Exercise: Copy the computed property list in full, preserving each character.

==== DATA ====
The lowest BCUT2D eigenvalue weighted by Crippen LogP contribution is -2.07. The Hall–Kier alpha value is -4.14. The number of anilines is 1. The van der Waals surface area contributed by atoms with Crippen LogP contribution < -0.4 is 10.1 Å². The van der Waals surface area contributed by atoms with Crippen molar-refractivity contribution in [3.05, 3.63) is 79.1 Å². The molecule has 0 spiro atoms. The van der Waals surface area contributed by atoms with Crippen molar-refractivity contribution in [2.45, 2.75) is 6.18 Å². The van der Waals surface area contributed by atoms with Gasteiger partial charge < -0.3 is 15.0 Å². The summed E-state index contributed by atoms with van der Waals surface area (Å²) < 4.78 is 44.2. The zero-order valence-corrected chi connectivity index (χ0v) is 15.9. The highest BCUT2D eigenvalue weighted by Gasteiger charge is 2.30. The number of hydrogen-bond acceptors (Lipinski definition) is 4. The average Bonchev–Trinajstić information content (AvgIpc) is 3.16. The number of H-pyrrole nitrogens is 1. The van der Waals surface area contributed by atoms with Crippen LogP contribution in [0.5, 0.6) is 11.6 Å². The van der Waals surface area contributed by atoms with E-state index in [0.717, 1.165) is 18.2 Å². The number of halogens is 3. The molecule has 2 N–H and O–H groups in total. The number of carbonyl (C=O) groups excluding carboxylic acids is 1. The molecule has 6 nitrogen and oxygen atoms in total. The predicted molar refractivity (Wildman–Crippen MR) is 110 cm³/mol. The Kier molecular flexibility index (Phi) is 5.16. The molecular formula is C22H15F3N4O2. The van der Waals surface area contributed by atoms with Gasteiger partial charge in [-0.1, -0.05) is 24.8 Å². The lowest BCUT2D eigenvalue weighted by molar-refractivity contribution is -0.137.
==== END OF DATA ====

The lowest BCUT2D eigenvalue weighted by Crippen LogP contribution is -2.07. The Hall–Kier alpha value is -4.14. The number of anilines is 1. The van der Waals surface area contributed by atoms with Crippen LogP contribution < -0.4 is 10.1 Å². The van der Waals surface area contributed by atoms with Crippen molar-refractivity contribution in [3.05, 3.63) is 79.1 Å². The molecule has 0 spiro atoms. The van der Waals surface area contributed by atoms with Crippen molar-refractivity contribution in [2.45, 2.75) is 6.18 Å². The van der Waals surface area contributed by atoms with Gasteiger partial charge < -0.3 is 15.0 Å². The summed E-state index contributed by atoms with van der Waals surface area (Å²) < 4.78 is 44.2. The zero-order valence-corrected chi connectivity index (χ0v) is 15.9. The highest BCUT2D eigenvalue weighted by Gasteiger charge is 2.30. The number of hydrogen-bond acceptors (Lipinski definition) is 4. The average Bonchev–Trinajstić information content (AvgIpc) is 3.16. The number of H-pyrrole nitrogens is 1. The van der Waals surface area contributed by atoms with Crippen LogP contribution in [0.5, 0.6) is 11.6 Å². The van der Waals surface area contributed by atoms with E-state index in [0.717, 1.165) is 18.2 Å². The number of halogens is 3. The molecule has 2 N–H and O–H groups in total. The number of carbonyl (C=O) groups excluding carboxylic acids is 1. The molecule has 6 nitrogen and oxygen atoms in total. The predicted molar refractivity (Wildman–Crippen MR) is 110 cm³/mol. The Kier molecular flexibility index (Phi) is 5.16. The molecular formula is C22H15F3N4O2. The van der Waals surface area contributed by atoms with Gasteiger partial charge in [-0.1, -0.05) is 24.8 Å². The lowest BCUT2D eigenvalue weighted by molar-refractivity contribution is -0.137.